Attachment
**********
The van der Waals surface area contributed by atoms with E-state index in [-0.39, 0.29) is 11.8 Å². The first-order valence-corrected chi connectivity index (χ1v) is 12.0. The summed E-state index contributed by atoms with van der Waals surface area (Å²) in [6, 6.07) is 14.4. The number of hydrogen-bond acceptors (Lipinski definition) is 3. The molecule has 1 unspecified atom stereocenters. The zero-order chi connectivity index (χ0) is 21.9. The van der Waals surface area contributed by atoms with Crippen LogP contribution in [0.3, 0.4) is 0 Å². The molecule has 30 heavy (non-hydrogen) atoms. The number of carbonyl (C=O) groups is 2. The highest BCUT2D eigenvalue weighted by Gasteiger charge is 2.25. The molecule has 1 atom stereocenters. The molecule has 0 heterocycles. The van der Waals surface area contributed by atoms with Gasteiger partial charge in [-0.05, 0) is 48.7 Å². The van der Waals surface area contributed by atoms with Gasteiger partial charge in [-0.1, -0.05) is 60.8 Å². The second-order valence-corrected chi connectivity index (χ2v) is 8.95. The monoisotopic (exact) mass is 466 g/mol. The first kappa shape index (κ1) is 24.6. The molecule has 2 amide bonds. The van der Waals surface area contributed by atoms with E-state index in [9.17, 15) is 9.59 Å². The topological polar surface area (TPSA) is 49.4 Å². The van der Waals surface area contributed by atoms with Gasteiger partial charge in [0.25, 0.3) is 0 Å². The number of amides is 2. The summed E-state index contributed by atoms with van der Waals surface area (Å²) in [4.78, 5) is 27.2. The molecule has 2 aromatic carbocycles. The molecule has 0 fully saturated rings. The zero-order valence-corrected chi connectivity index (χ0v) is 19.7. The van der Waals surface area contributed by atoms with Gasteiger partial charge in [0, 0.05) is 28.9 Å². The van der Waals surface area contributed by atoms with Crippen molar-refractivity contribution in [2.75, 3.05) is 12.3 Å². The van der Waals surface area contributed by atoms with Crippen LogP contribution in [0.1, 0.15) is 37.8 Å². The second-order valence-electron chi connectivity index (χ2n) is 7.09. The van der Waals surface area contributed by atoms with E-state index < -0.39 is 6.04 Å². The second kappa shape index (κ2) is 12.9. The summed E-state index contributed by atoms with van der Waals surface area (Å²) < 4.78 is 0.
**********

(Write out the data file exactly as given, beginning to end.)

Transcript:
The van der Waals surface area contributed by atoms with E-state index in [-0.39, 0.29) is 11.8 Å². The first-order valence-corrected chi connectivity index (χ1v) is 12.0. The summed E-state index contributed by atoms with van der Waals surface area (Å²) in [6, 6.07) is 14.4. The number of hydrogen-bond acceptors (Lipinski definition) is 3. The molecule has 1 unspecified atom stereocenters. The zero-order chi connectivity index (χ0) is 21.9. The van der Waals surface area contributed by atoms with Crippen LogP contribution in [0.3, 0.4) is 0 Å². The molecule has 30 heavy (non-hydrogen) atoms. The number of carbonyl (C=O) groups is 2. The highest BCUT2D eigenvalue weighted by Gasteiger charge is 2.25. The molecule has 1 atom stereocenters. The molecule has 0 heterocycles. The van der Waals surface area contributed by atoms with Gasteiger partial charge in [-0.05, 0) is 48.7 Å². The van der Waals surface area contributed by atoms with Gasteiger partial charge in [-0.1, -0.05) is 60.8 Å². The second-order valence-corrected chi connectivity index (χ2v) is 8.95. The monoisotopic (exact) mass is 466 g/mol. The first kappa shape index (κ1) is 24.6. The molecule has 2 amide bonds. The van der Waals surface area contributed by atoms with E-state index in [9.17, 15) is 9.59 Å². The topological polar surface area (TPSA) is 49.4 Å². The van der Waals surface area contributed by atoms with Gasteiger partial charge in [0.25, 0.3) is 0 Å². The number of amides is 2. The summed E-state index contributed by atoms with van der Waals surface area (Å²) in [4.78, 5) is 27.2. The molecule has 2 aromatic carbocycles. The molecule has 0 fully saturated rings. The zero-order valence-corrected chi connectivity index (χ0v) is 19.7. The van der Waals surface area contributed by atoms with Gasteiger partial charge in [0, 0.05) is 28.9 Å². The van der Waals surface area contributed by atoms with Crippen molar-refractivity contribution in [2.75, 3.05) is 12.3 Å². The van der Waals surface area contributed by atoms with Crippen LogP contribution in [0.1, 0.15) is 37.8 Å². The second-order valence-electron chi connectivity index (χ2n) is 7.09. The van der Waals surface area contributed by atoms with E-state index < -0.39 is 6.04 Å². The second kappa shape index (κ2) is 12.9. The summed E-state index contributed by atoms with van der Waals surface area (Å²) < 4.78 is 0.